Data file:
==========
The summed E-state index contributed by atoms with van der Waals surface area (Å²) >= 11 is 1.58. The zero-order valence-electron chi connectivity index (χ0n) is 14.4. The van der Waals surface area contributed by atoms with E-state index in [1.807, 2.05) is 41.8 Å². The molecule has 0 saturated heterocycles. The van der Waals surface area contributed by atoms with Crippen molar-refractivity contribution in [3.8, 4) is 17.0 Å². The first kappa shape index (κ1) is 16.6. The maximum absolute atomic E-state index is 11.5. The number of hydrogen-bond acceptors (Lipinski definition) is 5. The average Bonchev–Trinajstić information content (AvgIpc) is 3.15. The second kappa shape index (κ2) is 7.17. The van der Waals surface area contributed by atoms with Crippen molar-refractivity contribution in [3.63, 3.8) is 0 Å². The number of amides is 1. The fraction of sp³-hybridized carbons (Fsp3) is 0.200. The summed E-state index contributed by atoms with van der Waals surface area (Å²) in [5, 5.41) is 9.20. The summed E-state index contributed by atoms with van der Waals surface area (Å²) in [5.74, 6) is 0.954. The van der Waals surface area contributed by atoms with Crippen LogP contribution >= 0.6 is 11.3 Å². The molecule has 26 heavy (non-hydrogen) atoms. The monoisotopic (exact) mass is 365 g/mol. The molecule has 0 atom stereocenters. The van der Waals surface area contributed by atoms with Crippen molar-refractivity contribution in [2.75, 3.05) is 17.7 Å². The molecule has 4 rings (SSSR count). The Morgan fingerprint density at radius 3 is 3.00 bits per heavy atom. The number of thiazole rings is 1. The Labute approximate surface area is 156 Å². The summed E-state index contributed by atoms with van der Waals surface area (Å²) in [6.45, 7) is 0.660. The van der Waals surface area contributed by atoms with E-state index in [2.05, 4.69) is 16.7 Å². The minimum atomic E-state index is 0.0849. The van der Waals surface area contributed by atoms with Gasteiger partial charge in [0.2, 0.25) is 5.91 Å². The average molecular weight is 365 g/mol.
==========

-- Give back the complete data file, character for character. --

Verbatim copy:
The summed E-state index contributed by atoms with van der Waals surface area (Å²) >= 11 is 1.58. The zero-order valence-electron chi connectivity index (χ0n) is 14.4. The van der Waals surface area contributed by atoms with E-state index in [1.807, 2.05) is 41.8 Å². The molecule has 0 saturated heterocycles. The van der Waals surface area contributed by atoms with Crippen molar-refractivity contribution in [3.8, 4) is 17.0 Å². The first kappa shape index (κ1) is 16.6. The maximum absolute atomic E-state index is 11.5. The number of hydrogen-bond acceptors (Lipinski definition) is 5. The average Bonchev–Trinajstić information content (AvgIpc) is 3.15. The second kappa shape index (κ2) is 7.17. The van der Waals surface area contributed by atoms with Crippen molar-refractivity contribution in [3.63, 3.8) is 0 Å². The number of amides is 1. The fraction of sp³-hybridized carbons (Fsp3) is 0.200. The summed E-state index contributed by atoms with van der Waals surface area (Å²) in [5, 5.41) is 9.20. The summed E-state index contributed by atoms with van der Waals surface area (Å²) in [5.74, 6) is 0.954. The van der Waals surface area contributed by atoms with Crippen LogP contribution >= 0.6 is 11.3 Å². The molecule has 26 heavy (non-hydrogen) atoms. The monoisotopic (exact) mass is 365 g/mol. The molecule has 0 atom stereocenters. The van der Waals surface area contributed by atoms with Crippen molar-refractivity contribution in [2.75, 3.05) is 17.7 Å². The molecule has 4 rings (SSSR count). The Morgan fingerprint density at radius 3 is 3.00 bits per heavy atom. The number of thiazole rings is 1. The Labute approximate surface area is 156 Å². The summed E-state index contributed by atoms with van der Waals surface area (Å²) in [6.45, 7) is 0.660. The van der Waals surface area contributed by atoms with E-state index in [2.05, 4.69) is 16.7 Å². The minimum atomic E-state index is 0.0849. The van der Waals surface area contributed by atoms with Gasteiger partial charge in [0.2, 0.25) is 5.91 Å². The average molecular weight is 365 g/mol.